Review: Harder, louder, faster

The Radical Technology tour The Powerhaus, London
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Indy Lifestyle Online
Shaded by a grubby, grey baseball cap, Parisian DJ Manu Le Malin's gaunt features contrast sharply with the wickedly cherubic visage of New York's Lenny Dee, barely visible through a curtain of long black hair. The pair stand behind turntables on stage while below sweat-drenched men and women perform a manic leg-kicking dance, as cut-up noise pounds through speakers at over 200 beats per minute - a storm of programmed drums and bleakly comic vocal samples. Two hundred beats per minute is very fast: the Stones' "Satisfaction" is approximately 135 BPM, the Sex Pistols' "Pretty Vacant" checks in at 145 and even the most frantic nightclubs rarely creep above 155. However, Industrial Strength's Radical Technology tour is hitting London with all its might at Islington's Powerhaus.

Removed from the pop-house glitter of mainstream superclubbing, a darkly cacophonic movement is gaining momentum. The London showcase, opened by DJ Producer and with live performances from Nebula II and the truly crazed Oliver Chesler, is only attended by a staunch and primarily male coterie of fans, but next night in Stoke-on-Trent appreciation is more broad-based. Thence to Scotland, where football shirts have been spotted bearing the legend "Lenny Dee is God". If there is an originator of the style variously termed hardcore techno, speedcore and gabber, Industrial Strength Records, set up by Dee in 1992, is probably it.

Where other techno figureheads have anchored their sound in trance or repetitive minimalism, Lenny simply pushed the accelerator to the floor and went faster and harder.

Holland was first to catch on, coining "gabber" - Dutch slang for "geezer" - to describe parties that played solely 200 BPM hardcore. A poppier version soon appeared, and a spate of gabber-based hits peppered the Dutch charts, one of which, Rotterdam Termination Source's "Poing", even cracked the UK top 30. Nowadays the music is harsher, suffused with images of horror film grotesquery and cartoon violence which draw it ever closer to that outer limit of heavy rock, speed metal.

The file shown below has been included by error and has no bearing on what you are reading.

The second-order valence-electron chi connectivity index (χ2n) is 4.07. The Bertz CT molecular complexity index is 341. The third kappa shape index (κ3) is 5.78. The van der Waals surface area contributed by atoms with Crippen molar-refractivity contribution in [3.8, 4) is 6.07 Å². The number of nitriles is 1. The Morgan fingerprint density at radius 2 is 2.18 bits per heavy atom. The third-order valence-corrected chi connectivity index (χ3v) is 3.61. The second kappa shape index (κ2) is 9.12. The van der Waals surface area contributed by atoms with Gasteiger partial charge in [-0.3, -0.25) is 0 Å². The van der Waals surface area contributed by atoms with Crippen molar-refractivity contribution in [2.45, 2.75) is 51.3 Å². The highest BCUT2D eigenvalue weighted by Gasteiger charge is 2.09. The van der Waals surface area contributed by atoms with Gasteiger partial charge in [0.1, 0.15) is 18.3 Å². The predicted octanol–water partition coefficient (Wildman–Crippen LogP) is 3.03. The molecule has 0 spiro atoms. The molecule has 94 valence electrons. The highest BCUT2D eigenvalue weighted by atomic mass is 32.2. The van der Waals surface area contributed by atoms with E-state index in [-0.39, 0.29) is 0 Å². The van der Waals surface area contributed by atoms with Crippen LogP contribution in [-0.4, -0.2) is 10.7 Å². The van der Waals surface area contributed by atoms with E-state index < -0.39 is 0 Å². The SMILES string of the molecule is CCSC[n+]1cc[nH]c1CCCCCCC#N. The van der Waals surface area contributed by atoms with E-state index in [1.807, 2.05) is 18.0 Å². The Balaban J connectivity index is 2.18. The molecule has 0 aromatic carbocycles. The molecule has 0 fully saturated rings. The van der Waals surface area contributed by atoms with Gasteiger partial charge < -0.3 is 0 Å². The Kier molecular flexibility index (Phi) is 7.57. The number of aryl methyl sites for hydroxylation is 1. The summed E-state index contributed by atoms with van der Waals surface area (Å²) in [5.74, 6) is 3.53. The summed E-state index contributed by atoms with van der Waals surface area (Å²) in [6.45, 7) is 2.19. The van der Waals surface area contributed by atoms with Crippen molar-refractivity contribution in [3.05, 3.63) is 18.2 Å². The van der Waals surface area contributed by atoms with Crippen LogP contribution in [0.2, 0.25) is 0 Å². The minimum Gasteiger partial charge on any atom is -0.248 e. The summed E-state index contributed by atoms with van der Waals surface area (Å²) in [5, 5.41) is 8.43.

"I can see them meshing," agrees Lenny Dee, who recently toured the US supporting alternative rockers Jane's Addiction, "If David Morales can take a soul record and make it house why can't we take a record by [LA metal band] Korn and make it techno, hardcore. It'd give an audience something else and be a good avenue for record companies to say: 'OK, we have a new market to push rock stuff in.' " While most DJs baulk at the thought of of hairy men brandishing screaming guitars, Dee embraces it. The Americans, after all, are not as precious about their dance scene.

While Industrial Strength is busy discovering the joys of mixing Metallica's tour-mates Corrosion of Conformity and their ilk, there has been an upsurge of interest closer to home. Clubs such as Sick & Twisted, Rampant and Harder, Faster, Louder are open for business in London, and DJ Loftgroover, reputed to play the fiercest sets of all (250 BPM and above), found himself the unwilling focus of a Daily Star front page "scoop" about "Nazi gabber hell" menacing Britain.

"It's not got anything to do with Nazism; I'm fucking black," says an indignant Loftgroover. "If you go to a speedcore thing, 99 per cent of the people are white, and, to establish themselves as a bit different from other ravers, they shave their heads. So you've got a load of white boys and girls with shaved heads, all sweating, and suddenly everyone thinks 'Nazi!'." The relentless nature of the music and snarling gesticulations by some dancers are certainly enough to unnerve the uninitiated, but accusations of neo-fascism are way off the mark.

Loftgroover, who used to play alongside Carl Cox, now has his tapes advertised in headbangers' bible Kerrang! and plays unreconstructed heavy metal songs in his sets. Which is where the story comes full circle, because Nottingham label Earache, home of Napalm Death, Extreme Noise Terror and other thrash bands, is now pulling together an entire LP, Hellspawn, on which the nastiest noise-heads from both sides of the technological tracks will be pairing off to create futuristic, car-bleeding mayhem.

Backstage at the Powerhaus, Oliver Chesler is screaming: "Lenny Doc made me a crack-addicted whore who wears his mother's clothing." Two days later Loftgroover is wondering aloud where his music will go next. "I cannot get any harder," he offers gleefully. "Can you imagine it?"

And between the crudely puerile humour of the first statement and proud decibel-machismo of the second may lie the core of speedcore. Well, that and bloody loud drums.

Gabber gabber hey - three of a kind

1. Industrial F**kin' Strength 2 - Uncash The Brutality by various artists on Industrial Strength.

2. Loftgroover Presents Speedcore by various artists on Harmless.

3. Biomechanik Mixed by Manu le Malin by various artists on Levell II

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